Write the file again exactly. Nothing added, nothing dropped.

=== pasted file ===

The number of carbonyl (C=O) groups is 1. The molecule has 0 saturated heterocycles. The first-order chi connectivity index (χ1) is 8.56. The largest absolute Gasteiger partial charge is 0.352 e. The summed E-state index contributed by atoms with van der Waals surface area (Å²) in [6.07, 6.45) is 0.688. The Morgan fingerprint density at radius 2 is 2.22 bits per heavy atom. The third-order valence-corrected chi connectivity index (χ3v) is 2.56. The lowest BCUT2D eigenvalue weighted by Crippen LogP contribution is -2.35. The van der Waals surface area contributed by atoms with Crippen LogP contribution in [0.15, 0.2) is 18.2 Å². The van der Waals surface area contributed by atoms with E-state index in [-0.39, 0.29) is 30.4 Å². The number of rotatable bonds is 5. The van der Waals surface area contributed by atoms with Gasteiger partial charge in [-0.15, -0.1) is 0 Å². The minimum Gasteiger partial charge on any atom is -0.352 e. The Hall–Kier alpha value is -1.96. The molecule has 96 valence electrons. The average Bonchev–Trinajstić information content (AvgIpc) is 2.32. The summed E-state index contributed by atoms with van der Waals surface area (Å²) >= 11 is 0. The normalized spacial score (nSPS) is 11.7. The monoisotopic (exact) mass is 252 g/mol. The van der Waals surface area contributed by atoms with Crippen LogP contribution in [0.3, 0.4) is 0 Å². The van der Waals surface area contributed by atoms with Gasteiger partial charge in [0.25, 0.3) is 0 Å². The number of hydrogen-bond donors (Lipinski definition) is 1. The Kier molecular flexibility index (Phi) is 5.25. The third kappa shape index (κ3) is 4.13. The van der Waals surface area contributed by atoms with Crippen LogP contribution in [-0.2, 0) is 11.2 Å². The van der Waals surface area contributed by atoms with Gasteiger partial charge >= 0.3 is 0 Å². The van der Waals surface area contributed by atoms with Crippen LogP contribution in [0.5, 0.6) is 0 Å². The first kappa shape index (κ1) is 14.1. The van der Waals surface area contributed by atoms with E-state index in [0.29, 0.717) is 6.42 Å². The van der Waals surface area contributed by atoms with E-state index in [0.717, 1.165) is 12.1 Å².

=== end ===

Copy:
The number of carbonyl (C=O) groups is 1. The molecule has 0 saturated heterocycles. The first-order chi connectivity index (χ1) is 8.56. The largest absolute Gasteiger partial charge is 0.352 e. The summed E-state index contributed by atoms with van der Waals surface area (Å²) in [6.07, 6.45) is 0.688. The Morgan fingerprint density at radius 2 is 2.22 bits per heavy atom. The third-order valence-corrected chi connectivity index (χ3v) is 2.56. The lowest BCUT2D eigenvalue weighted by Crippen LogP contribution is -2.35. The van der Waals surface area contributed by atoms with Crippen LogP contribution in [0.15, 0.2) is 18.2 Å². The van der Waals surface area contributed by atoms with E-state index in [-0.39, 0.29) is 30.4 Å². The number of rotatable bonds is 5. The van der Waals surface area contributed by atoms with Gasteiger partial charge in [-0.15, -0.1) is 0 Å². The minimum Gasteiger partial charge on any atom is -0.352 e. The Hall–Kier alpha value is -1.96. The molecule has 96 valence electrons. The average Bonchev–Trinajstić information content (AvgIpc) is 2.32. The summed E-state index contributed by atoms with van der Waals surface area (Å²) >= 11 is 0. The normalized spacial score (nSPS) is 11.7. The monoisotopic (exact) mass is 252 g/mol. The van der Waals surface area contributed by atoms with Crippen LogP contribution in [0.3, 0.4) is 0 Å². The van der Waals surface area contributed by atoms with Gasteiger partial charge in [0.25, 0.3) is 0 Å². The number of hydrogen-bond donors (Lipinski definition) is 1. The Kier molecular flexibility index (Phi) is 5.25. The third kappa shape index (κ3) is 4.13. The van der Waals surface area contributed by atoms with Crippen LogP contribution in [-0.2, 0) is 11.2 Å². The van der Waals surface area contributed by atoms with Gasteiger partial charge >= 0.3 is 0 Å². The van der Waals surface area contributed by atoms with Crippen LogP contribution in [0.5, 0.6) is 0 Å². The first kappa shape index (κ1) is 14.1. The van der Waals surface area contributed by atoms with E-state index in [0.29, 0.717) is 6.42 Å². The van der Waals surface area contributed by atoms with E-state index in [0.717, 1.165) is 12.1 Å².